The first 100 days of Narendra Modi provide a prelude to a tenure that will be secretive, mysterious and closed. '100 Days' was a Bollywood crime thriller released in 1991. 100 days of Modi have made Delhi a rumor-ridden city of smoke and mirrors. There is a virtual moratorium on news. While a top minister in the Modi cabinet pontificated, "Media is not supposed to know what happens in the government," rumors, gossip and whispers abound in an atmosphere of intrigue, conspiracy and mutual suspicion with no room for transparency and accountability.
In 100 days, Narendra Modi has finished a party, diminished the cabinet, sent his rivals to political kala-paani, attempted to muzzle free press and is all set to institutionally tame the judiciary and weaken the National Green Tribunal. The grand supremo not only controls the Appointments Committee of Cabinet to centralize decision-making on crucial postings, he also has a blanket portfolio called 'all important policy issues'.
The much-touted foreign policy, of which a hapless Foreign Minister is unceremoniously kept out, has in one stroke legitimized the Hurriyat and weakened a beleaguered Nawaz Sharif who had defied hawks back home in accepting Modi's invitation to attend his swearing-in ceremony in May. The world is grappling with the spreading influence of the ISIS. A stable Pakistan is in our interest.
No one who wishes to be on the side of peace would commit diplomatic hara-kiri such as this.
The fanfare of his Nepal visit notwithstanding, a crucial power agreement could not get signed. Foreign policy experts have given up trying to understand the need for the Prime Minister to visit Nepal so soon after two high-profile visits by the Foreign Secretary and the Foreign Minister.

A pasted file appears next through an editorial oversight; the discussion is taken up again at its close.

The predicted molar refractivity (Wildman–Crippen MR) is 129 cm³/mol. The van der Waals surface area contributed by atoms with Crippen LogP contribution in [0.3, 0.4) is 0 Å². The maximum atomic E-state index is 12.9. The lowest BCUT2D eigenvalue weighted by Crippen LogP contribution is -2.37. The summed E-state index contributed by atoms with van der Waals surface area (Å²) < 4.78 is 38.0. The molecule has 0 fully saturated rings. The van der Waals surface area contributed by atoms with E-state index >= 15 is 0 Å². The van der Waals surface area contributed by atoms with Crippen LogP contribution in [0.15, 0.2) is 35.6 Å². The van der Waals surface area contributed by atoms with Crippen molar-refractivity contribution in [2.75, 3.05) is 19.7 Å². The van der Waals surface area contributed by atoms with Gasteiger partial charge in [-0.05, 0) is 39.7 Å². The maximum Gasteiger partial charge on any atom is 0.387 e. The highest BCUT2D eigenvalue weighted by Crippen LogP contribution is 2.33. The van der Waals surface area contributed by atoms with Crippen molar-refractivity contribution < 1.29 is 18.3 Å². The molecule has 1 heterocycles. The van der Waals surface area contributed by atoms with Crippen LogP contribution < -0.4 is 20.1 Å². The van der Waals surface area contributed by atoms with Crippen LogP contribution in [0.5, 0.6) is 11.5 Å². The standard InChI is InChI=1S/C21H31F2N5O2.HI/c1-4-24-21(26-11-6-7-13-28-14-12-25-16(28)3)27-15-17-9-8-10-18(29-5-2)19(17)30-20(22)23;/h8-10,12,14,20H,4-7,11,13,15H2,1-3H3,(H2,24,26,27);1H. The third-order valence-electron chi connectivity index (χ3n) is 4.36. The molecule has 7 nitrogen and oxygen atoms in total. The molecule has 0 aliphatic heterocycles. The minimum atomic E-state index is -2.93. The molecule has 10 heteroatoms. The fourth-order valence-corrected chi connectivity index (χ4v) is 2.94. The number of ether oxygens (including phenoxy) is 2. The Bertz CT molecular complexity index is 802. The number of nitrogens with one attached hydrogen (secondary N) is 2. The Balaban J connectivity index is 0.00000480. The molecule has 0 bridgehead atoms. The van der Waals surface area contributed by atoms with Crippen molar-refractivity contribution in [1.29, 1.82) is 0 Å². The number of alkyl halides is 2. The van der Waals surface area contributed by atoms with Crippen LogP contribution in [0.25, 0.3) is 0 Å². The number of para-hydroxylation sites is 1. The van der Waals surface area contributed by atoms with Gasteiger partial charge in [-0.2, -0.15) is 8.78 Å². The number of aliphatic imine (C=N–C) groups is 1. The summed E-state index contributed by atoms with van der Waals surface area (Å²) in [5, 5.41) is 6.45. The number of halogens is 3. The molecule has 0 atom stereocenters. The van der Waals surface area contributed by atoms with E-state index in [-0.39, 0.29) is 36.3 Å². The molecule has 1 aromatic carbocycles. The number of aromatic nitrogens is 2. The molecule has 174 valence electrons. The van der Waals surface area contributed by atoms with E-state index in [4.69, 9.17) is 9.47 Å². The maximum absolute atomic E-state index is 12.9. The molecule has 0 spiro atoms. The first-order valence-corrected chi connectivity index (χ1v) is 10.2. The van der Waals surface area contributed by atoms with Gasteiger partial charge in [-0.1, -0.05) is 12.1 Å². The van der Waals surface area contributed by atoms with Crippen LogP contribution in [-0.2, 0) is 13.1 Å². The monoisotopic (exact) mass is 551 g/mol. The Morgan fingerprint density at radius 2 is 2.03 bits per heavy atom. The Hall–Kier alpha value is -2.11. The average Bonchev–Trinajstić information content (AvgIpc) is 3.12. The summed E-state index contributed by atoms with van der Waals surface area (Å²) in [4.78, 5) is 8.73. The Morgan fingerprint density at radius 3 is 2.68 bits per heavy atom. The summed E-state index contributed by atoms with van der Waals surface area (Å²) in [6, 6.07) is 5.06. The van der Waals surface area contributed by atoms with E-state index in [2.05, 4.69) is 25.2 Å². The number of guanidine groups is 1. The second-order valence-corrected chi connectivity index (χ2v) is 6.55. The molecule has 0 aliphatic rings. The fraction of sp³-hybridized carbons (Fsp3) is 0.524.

In Japan, the flute and drums sounded very good but while Japanese Prime Minister Shinzo Abe cleverly pushed $35 billion worth of investments, he refused to budge on the nuclear deal. As usual, Mr Modi was satisfied with optics and hyperbole.
He has cleverly used oratory as a wall behind which he hides his inaction. The massive myth-making machine that created the unsubstantiated legend of a humble chai-waala and helped him win the election, now works overtime to create an aura around him.
Snatching credit from predecessors is nothing new. Usurping credit for UPA schemes and inaugurating UPA-era infrastructure projects can also be overlooked. The shamelessness with which the acclaim for quarterly GDP figures for the period between April and June is appropriated by a government which took office on 26th May, was, however, remarkable. Interestingly, food inflation which grew at 9.36% in July from 7.90% in June is blamed on the UPA.
Setting himself a diminutive goal by seeking a 10-year moratorium on communal riots reveals something about him; turning a deaf ear to the polarizing utterances and provocations of some of his comrades reveals everything about him.
There was absolutely no spark for a controversy in his gifting the Bhagwat Gita to Emperor Akihito. Desperate for a polarizing controversy, he took a dig on foreign land saying 'our secular friends will create a storm.... he has made this one also communal'. This shows the kind of narrative he thrives in and the kind of politics India will witness.
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